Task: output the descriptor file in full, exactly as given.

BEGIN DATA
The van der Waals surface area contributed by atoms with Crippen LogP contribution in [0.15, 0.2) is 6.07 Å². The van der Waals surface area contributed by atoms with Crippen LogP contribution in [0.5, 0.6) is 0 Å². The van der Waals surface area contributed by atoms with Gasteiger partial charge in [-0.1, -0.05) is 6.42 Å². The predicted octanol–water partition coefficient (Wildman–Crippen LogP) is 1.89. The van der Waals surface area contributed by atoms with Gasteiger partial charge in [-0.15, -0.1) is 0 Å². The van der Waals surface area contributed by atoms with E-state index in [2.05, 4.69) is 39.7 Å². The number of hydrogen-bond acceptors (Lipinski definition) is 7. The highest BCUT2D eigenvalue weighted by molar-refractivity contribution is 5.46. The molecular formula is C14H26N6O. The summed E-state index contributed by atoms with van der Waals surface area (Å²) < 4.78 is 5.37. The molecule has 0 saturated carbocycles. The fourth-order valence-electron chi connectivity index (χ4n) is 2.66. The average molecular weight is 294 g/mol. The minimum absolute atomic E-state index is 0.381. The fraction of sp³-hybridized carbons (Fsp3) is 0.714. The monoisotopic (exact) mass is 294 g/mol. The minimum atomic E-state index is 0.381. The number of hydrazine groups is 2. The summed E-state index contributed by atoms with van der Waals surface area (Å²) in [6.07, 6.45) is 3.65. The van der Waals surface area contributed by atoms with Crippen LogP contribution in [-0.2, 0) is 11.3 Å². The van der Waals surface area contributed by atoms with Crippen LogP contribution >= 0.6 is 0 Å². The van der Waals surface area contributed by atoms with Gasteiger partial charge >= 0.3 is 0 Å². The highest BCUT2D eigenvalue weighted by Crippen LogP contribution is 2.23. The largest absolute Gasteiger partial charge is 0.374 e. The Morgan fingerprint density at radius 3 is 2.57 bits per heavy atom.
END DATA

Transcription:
The van der Waals surface area contributed by atoms with Crippen LogP contribution in [0.15, 0.2) is 6.07 Å². The van der Waals surface area contributed by atoms with Crippen LogP contribution in [0.5, 0.6) is 0 Å². The van der Waals surface area contributed by atoms with Gasteiger partial charge in [-0.1, -0.05) is 6.42 Å². The predicted octanol–water partition coefficient (Wildman–Crippen LogP) is 1.89. The van der Waals surface area contributed by atoms with Gasteiger partial charge in [-0.15, -0.1) is 0 Å². The van der Waals surface area contributed by atoms with E-state index in [2.05, 4.69) is 39.7 Å². The number of hydrogen-bond acceptors (Lipinski definition) is 7. The highest BCUT2D eigenvalue weighted by molar-refractivity contribution is 5.46. The molecular formula is C14H26N6O. The summed E-state index contributed by atoms with van der Waals surface area (Å²) < 4.78 is 5.37. The molecule has 0 saturated carbocycles. The fourth-order valence-electron chi connectivity index (χ4n) is 2.66. The average molecular weight is 294 g/mol. The minimum absolute atomic E-state index is 0.381. The fraction of sp³-hybridized carbons (Fsp3) is 0.714. The monoisotopic (exact) mass is 294 g/mol. The minimum atomic E-state index is 0.381. The number of hydrazine groups is 2. The summed E-state index contributed by atoms with van der Waals surface area (Å²) in [6.07, 6.45) is 3.65. The van der Waals surface area contributed by atoms with Crippen LogP contribution in [-0.2, 0) is 11.3 Å². The van der Waals surface area contributed by atoms with Crippen LogP contribution >= 0.6 is 0 Å². The van der Waals surface area contributed by atoms with Gasteiger partial charge >= 0.3 is 0 Å². The highest BCUT2D eigenvalue weighted by Crippen LogP contribution is 2.23. The largest absolute Gasteiger partial charge is 0.374 e. The Morgan fingerprint density at radius 3 is 2.57 bits per heavy atom.